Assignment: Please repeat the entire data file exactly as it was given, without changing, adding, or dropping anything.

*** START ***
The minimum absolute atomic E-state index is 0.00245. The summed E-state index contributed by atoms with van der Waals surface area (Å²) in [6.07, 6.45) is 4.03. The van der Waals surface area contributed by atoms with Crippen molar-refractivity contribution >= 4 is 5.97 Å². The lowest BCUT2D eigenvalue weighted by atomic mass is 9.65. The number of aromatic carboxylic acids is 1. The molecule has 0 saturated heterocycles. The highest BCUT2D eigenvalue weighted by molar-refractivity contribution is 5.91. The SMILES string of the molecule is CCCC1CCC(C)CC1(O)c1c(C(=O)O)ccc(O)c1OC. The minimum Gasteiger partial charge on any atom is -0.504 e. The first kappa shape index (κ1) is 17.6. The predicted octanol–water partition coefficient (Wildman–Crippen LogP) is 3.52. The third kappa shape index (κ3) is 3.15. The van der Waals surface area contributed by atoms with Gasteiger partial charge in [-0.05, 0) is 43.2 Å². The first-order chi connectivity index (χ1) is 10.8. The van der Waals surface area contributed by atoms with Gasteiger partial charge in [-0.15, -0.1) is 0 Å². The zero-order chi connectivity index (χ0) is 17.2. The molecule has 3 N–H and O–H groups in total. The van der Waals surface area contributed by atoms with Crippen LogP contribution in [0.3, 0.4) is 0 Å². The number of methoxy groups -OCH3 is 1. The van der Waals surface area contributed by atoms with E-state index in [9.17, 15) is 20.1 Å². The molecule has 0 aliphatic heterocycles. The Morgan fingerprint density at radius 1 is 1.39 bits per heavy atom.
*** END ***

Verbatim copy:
The minimum absolute atomic E-state index is 0.00245. The summed E-state index contributed by atoms with van der Waals surface area (Å²) in [6.07, 6.45) is 4.03. The van der Waals surface area contributed by atoms with Crippen molar-refractivity contribution >= 4 is 5.97 Å². The lowest BCUT2D eigenvalue weighted by atomic mass is 9.65. The number of aromatic carboxylic acids is 1. The molecule has 0 saturated heterocycles. The highest BCUT2D eigenvalue weighted by molar-refractivity contribution is 5.91. The SMILES string of the molecule is CCCC1CCC(C)CC1(O)c1c(C(=O)O)ccc(O)c1OC. The minimum Gasteiger partial charge on any atom is -0.504 e. The first kappa shape index (κ1) is 17.6. The predicted octanol–water partition coefficient (Wildman–Crippen LogP) is 3.52. The third kappa shape index (κ3) is 3.15. The van der Waals surface area contributed by atoms with Gasteiger partial charge in [-0.05, 0) is 43.2 Å². The first-order chi connectivity index (χ1) is 10.8. The van der Waals surface area contributed by atoms with Gasteiger partial charge in [-0.15, -0.1) is 0 Å². The zero-order chi connectivity index (χ0) is 17.2. The molecule has 3 N–H and O–H groups in total. The van der Waals surface area contributed by atoms with Crippen LogP contribution in [0.3, 0.4) is 0 Å². The number of methoxy groups -OCH3 is 1. The van der Waals surface area contributed by atoms with E-state index in [9.17, 15) is 20.1 Å². The molecule has 0 aliphatic heterocycles. The Morgan fingerprint density at radius 1 is 1.39 bits per heavy atom.